Since pecans are native to North America, it’s no surprise that over 80% of the world’s pecans come from the United States. The U.S. produces between 250 and 300 million pounds of pecans each year. Commercially, the nuts are grown in 15 states including, Alabama, Arkansas, Arizona, California, Florida, Georgia, Kansas, Louisiana, Missouri, Mississippi, North Carolina, New Mexico, Oklahoma, South Carolina, and Texas. Albany, Georgia is the “Pecan Capital of the U.S.” with over six hundred thousand pecan trees. The pecan is the state nut in Alabama and Arkansas, with the pecan tree being state tree in Texas.
The nuts are grown on trees that can grow over 100 feet tall. It can take between 7 to 10 years for a pecan tree to begin producing, but once they begin they can produce for more than 100 years.
Trees begin to flower in the spring, once pollinated they transform in to husks. The nut forms inside the green husk, and as the nut matures the husk begins to crack to indicate ready for harvest. Generally, the trees are ready to be harvested from late September through November.
The fully mature pecans will drop from the hunks to the ground. However, the farmers won’t wait for the them all to drop, they use a harvester to shake the nuts free from the trees. The nuts will then lay on the ground for 3 or 4 days to dry out. Once ready the nuts are raked into rows for harvesting machines to easily collect them.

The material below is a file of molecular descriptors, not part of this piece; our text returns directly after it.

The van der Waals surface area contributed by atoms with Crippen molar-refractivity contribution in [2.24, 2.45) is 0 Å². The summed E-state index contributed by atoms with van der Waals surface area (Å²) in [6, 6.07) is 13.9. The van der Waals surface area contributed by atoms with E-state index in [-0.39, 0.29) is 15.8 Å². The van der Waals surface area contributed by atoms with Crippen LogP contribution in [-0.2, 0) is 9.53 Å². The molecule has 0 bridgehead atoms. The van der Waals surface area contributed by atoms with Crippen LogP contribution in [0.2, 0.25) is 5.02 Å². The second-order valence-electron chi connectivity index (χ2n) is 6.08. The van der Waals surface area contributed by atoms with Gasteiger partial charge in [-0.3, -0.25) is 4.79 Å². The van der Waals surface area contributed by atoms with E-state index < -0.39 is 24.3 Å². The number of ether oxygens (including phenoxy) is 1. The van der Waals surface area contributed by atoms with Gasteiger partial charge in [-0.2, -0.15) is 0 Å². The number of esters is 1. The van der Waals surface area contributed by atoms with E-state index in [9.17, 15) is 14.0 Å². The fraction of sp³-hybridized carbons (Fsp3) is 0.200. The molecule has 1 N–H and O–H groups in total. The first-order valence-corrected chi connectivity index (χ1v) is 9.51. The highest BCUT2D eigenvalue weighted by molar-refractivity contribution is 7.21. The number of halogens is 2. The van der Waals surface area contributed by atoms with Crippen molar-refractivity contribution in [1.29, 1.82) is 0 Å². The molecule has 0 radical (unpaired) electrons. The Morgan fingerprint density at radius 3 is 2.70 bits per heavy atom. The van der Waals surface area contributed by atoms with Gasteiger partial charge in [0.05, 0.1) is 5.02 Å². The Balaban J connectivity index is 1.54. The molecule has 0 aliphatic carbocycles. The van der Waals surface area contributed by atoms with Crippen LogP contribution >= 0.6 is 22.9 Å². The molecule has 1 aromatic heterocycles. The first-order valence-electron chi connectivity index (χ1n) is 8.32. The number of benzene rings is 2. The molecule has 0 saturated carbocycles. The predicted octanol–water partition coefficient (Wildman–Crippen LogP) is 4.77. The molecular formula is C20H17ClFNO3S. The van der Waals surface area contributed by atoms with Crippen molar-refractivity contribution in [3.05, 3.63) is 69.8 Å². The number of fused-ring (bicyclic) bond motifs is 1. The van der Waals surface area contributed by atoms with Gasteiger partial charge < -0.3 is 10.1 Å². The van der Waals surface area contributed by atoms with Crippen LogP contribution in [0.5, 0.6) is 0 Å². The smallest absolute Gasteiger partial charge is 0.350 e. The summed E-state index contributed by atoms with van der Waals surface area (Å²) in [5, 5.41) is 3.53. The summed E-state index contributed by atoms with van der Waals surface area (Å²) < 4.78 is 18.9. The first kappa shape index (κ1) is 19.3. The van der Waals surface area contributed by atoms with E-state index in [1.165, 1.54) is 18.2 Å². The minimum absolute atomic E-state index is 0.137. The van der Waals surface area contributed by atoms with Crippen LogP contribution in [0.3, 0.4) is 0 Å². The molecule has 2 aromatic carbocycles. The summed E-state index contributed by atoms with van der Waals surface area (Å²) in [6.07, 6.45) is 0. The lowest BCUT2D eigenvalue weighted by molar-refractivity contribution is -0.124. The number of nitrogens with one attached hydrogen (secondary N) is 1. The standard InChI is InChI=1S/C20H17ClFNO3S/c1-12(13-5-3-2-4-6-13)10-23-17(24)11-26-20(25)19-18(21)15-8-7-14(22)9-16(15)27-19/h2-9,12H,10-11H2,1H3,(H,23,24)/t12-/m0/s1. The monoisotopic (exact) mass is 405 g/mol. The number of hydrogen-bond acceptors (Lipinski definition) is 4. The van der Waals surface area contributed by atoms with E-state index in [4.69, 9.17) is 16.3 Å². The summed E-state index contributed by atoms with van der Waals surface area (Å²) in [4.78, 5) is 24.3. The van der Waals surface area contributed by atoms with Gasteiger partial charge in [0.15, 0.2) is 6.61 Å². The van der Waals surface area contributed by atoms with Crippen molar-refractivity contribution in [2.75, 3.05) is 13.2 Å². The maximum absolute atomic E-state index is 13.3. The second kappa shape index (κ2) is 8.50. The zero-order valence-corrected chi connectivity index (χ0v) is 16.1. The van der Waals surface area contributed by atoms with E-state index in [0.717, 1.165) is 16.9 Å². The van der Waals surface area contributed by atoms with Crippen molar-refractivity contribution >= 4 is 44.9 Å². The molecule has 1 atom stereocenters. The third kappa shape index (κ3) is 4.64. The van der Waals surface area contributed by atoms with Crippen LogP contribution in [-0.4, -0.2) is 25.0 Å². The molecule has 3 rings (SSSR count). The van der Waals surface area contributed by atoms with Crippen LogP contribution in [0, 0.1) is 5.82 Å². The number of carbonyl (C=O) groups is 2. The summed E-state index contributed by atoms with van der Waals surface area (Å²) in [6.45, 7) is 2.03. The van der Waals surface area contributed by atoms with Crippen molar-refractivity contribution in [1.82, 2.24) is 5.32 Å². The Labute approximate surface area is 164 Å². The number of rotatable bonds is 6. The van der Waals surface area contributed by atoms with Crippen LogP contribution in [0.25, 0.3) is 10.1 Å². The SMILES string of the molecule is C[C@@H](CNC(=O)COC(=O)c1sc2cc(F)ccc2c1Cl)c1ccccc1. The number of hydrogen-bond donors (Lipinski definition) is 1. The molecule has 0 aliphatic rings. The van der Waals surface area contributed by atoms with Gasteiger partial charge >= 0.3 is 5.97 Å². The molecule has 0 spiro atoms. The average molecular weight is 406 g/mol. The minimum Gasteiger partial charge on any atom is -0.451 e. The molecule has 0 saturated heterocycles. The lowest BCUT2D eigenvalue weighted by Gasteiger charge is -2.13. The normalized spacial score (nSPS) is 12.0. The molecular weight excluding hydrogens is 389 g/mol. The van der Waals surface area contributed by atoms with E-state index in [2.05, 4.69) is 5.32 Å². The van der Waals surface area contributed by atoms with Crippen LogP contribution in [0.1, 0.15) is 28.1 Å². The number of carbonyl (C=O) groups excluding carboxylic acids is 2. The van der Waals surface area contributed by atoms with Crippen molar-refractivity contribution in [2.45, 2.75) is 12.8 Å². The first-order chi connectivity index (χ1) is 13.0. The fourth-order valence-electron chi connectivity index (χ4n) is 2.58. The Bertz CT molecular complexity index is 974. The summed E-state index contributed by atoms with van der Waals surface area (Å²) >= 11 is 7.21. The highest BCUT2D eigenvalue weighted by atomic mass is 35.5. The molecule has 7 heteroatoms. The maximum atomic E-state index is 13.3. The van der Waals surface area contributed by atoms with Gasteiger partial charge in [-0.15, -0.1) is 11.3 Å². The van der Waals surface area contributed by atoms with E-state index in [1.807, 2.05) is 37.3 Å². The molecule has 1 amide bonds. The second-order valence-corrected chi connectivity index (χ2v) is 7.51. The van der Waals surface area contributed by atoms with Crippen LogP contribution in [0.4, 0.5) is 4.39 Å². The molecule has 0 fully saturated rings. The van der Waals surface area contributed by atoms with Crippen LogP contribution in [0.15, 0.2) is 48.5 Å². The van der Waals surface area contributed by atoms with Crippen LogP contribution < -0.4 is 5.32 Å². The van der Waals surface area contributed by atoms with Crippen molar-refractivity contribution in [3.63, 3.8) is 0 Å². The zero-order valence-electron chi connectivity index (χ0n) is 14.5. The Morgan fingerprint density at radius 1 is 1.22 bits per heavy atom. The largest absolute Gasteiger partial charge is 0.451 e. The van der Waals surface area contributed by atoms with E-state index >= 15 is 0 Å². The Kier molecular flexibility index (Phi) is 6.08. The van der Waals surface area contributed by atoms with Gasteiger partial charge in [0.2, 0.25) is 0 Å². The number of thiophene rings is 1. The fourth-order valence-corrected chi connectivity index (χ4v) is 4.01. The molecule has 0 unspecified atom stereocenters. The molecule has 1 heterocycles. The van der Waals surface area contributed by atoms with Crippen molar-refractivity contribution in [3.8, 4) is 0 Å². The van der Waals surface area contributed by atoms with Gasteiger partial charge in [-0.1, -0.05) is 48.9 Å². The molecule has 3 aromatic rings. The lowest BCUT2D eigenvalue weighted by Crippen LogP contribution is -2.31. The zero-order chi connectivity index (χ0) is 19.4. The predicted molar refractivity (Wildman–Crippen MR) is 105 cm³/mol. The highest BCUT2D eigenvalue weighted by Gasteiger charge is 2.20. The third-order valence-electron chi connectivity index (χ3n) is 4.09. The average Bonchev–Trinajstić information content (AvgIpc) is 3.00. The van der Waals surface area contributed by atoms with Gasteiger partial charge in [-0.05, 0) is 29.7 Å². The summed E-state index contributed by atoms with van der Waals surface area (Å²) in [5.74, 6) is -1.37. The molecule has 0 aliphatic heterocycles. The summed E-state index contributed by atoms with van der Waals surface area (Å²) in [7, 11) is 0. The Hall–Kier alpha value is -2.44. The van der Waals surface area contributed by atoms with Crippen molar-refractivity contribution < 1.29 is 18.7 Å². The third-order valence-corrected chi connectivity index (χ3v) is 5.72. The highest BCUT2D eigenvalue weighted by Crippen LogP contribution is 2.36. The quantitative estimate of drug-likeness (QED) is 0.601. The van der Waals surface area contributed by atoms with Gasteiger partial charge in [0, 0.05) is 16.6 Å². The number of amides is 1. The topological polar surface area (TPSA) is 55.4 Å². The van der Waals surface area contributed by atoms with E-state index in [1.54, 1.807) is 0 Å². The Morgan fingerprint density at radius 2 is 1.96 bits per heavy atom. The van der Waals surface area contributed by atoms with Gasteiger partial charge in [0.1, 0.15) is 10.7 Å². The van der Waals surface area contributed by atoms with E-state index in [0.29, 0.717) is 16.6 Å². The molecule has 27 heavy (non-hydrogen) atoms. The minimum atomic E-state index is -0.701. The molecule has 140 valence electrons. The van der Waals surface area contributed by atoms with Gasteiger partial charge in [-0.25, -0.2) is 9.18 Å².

At the processing plant, good nuts are separated from the leaves, husks, and other debris, then dried to less than 5% moisture. Finally, the nuts are cleaned, sorted, and packed. Pecans that are packed without the shells will be cracked before packing.
History of the Pecan
Native Americans ate wild pecans as well as used the leaves and bark from the trees for medicinal uses. The first pecan trees were planted in Long Island, New York in 1772. In 1846 the first pecan trees were grafted successfully at the Oak Alley Plantation in Louisiana by a slave named Antoine. Antoine’s pecans made it to the World Fair and became the first popularized variety, thus kicking off the pecan industry.